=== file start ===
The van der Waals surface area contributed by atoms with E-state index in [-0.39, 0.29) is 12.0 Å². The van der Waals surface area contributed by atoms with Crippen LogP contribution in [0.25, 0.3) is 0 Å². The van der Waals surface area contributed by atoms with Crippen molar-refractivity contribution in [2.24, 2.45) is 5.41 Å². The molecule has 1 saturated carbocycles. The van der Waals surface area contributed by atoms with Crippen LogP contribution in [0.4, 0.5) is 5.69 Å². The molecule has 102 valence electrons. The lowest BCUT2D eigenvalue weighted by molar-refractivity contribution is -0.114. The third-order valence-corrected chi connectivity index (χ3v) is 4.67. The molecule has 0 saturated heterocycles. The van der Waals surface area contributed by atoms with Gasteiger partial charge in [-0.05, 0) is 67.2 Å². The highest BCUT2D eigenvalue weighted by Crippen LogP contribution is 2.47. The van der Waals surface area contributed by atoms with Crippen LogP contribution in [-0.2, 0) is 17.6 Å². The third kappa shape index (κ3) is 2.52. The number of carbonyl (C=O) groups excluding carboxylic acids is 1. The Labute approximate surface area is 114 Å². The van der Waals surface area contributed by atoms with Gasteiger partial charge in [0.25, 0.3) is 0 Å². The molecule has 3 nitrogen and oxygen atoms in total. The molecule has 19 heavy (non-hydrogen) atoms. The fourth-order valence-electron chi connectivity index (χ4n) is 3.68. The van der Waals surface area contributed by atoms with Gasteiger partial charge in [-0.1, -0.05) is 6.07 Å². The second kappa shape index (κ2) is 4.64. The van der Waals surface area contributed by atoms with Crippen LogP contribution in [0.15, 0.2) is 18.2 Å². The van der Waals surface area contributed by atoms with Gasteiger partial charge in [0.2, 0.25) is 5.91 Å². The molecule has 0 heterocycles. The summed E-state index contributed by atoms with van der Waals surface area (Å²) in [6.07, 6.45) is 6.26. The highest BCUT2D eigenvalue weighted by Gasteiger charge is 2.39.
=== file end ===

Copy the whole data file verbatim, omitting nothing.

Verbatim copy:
The van der Waals surface area contributed by atoms with E-state index in [-0.39, 0.29) is 12.0 Å². The van der Waals surface area contributed by atoms with Crippen LogP contribution in [0.25, 0.3) is 0 Å². The van der Waals surface area contributed by atoms with Crippen molar-refractivity contribution in [2.24, 2.45) is 5.41 Å². The molecule has 1 saturated carbocycles. The van der Waals surface area contributed by atoms with Crippen LogP contribution in [0.4, 0.5) is 5.69 Å². The molecule has 102 valence electrons. The lowest BCUT2D eigenvalue weighted by molar-refractivity contribution is -0.114. The third-order valence-corrected chi connectivity index (χ3v) is 4.67. The molecule has 0 saturated heterocycles. The van der Waals surface area contributed by atoms with Gasteiger partial charge in [-0.05, 0) is 67.2 Å². The highest BCUT2D eigenvalue weighted by Crippen LogP contribution is 2.47. The van der Waals surface area contributed by atoms with Crippen LogP contribution in [-0.2, 0) is 17.6 Å². The third kappa shape index (κ3) is 2.52. The number of carbonyl (C=O) groups excluding carboxylic acids is 1. The Labute approximate surface area is 114 Å². The van der Waals surface area contributed by atoms with Gasteiger partial charge in [0.25, 0.3) is 0 Å². The molecule has 3 nitrogen and oxygen atoms in total. The molecule has 19 heavy (non-hydrogen) atoms. The fourth-order valence-electron chi connectivity index (χ4n) is 3.68. The van der Waals surface area contributed by atoms with Gasteiger partial charge in [-0.1, -0.05) is 6.07 Å². The second kappa shape index (κ2) is 4.64. The van der Waals surface area contributed by atoms with Crippen LogP contribution in [0.15, 0.2) is 18.2 Å². The van der Waals surface area contributed by atoms with Gasteiger partial charge in [0.2, 0.25) is 5.91 Å². The molecule has 0 heterocycles. The summed E-state index contributed by atoms with van der Waals surface area (Å²) in [6.07, 6.45) is 6.26. The highest BCUT2D eigenvalue weighted by Gasteiger charge is 2.39.